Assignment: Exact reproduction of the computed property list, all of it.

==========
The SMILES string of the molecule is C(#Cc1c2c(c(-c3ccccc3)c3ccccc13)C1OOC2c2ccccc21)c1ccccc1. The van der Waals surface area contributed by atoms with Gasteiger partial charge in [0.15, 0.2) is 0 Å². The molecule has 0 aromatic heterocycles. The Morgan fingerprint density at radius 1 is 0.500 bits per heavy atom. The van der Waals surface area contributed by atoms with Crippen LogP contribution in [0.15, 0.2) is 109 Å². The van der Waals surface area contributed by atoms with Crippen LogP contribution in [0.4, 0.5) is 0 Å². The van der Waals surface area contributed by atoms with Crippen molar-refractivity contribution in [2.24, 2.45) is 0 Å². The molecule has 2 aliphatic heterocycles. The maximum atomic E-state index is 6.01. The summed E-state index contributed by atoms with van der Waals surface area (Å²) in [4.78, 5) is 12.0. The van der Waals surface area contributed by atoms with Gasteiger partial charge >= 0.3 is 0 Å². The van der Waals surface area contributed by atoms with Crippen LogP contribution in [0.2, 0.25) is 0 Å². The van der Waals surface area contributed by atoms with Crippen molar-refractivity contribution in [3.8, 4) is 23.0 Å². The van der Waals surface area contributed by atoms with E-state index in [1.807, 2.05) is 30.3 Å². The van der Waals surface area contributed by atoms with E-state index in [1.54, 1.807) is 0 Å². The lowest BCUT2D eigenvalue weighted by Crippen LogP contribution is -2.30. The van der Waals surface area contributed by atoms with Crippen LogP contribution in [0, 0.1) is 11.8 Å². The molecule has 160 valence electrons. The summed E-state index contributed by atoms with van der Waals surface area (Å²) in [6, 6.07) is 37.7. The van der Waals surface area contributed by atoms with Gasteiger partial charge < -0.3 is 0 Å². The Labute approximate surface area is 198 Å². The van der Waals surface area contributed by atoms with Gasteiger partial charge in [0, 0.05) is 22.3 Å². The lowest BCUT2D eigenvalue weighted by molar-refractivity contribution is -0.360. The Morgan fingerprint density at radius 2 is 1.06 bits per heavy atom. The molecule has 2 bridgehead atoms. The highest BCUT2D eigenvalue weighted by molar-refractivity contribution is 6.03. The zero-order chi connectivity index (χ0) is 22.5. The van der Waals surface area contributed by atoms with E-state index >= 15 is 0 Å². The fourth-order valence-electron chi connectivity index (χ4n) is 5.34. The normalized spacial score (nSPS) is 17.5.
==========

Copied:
The SMILES string of the molecule is C(#Cc1c2c(c(-c3ccccc3)c3ccccc13)C1OOC2c2ccccc21)c1ccccc1. The van der Waals surface area contributed by atoms with Gasteiger partial charge in [0.15, 0.2) is 0 Å². The molecule has 0 aromatic heterocycles. The Morgan fingerprint density at radius 1 is 0.500 bits per heavy atom. The van der Waals surface area contributed by atoms with Crippen LogP contribution in [0.15, 0.2) is 109 Å². The van der Waals surface area contributed by atoms with Crippen LogP contribution in [0.4, 0.5) is 0 Å². The van der Waals surface area contributed by atoms with Crippen molar-refractivity contribution in [2.24, 2.45) is 0 Å². The molecule has 2 aliphatic heterocycles. The maximum atomic E-state index is 6.01. The summed E-state index contributed by atoms with van der Waals surface area (Å²) in [4.78, 5) is 12.0. The van der Waals surface area contributed by atoms with Gasteiger partial charge >= 0.3 is 0 Å². The van der Waals surface area contributed by atoms with Crippen LogP contribution in [0.2, 0.25) is 0 Å². The van der Waals surface area contributed by atoms with Crippen molar-refractivity contribution in [3.8, 4) is 23.0 Å². The van der Waals surface area contributed by atoms with E-state index in [1.807, 2.05) is 30.3 Å². The van der Waals surface area contributed by atoms with E-state index in [1.54, 1.807) is 0 Å². The lowest BCUT2D eigenvalue weighted by Crippen LogP contribution is -2.30. The van der Waals surface area contributed by atoms with Crippen LogP contribution in [0, 0.1) is 11.8 Å². The molecule has 160 valence electrons. The summed E-state index contributed by atoms with van der Waals surface area (Å²) in [6, 6.07) is 37.7. The van der Waals surface area contributed by atoms with Gasteiger partial charge < -0.3 is 0 Å². The Labute approximate surface area is 198 Å². The van der Waals surface area contributed by atoms with Gasteiger partial charge in [0, 0.05) is 22.3 Å². The lowest BCUT2D eigenvalue weighted by molar-refractivity contribution is -0.360. The Morgan fingerprint density at radius 2 is 1.06 bits per heavy atom. The molecule has 2 bridgehead atoms. The highest BCUT2D eigenvalue weighted by molar-refractivity contribution is 6.03. The zero-order chi connectivity index (χ0) is 22.5. The van der Waals surface area contributed by atoms with E-state index >= 15 is 0 Å². The fourth-order valence-electron chi connectivity index (χ4n) is 5.34. The normalized spacial score (nSPS) is 17.5.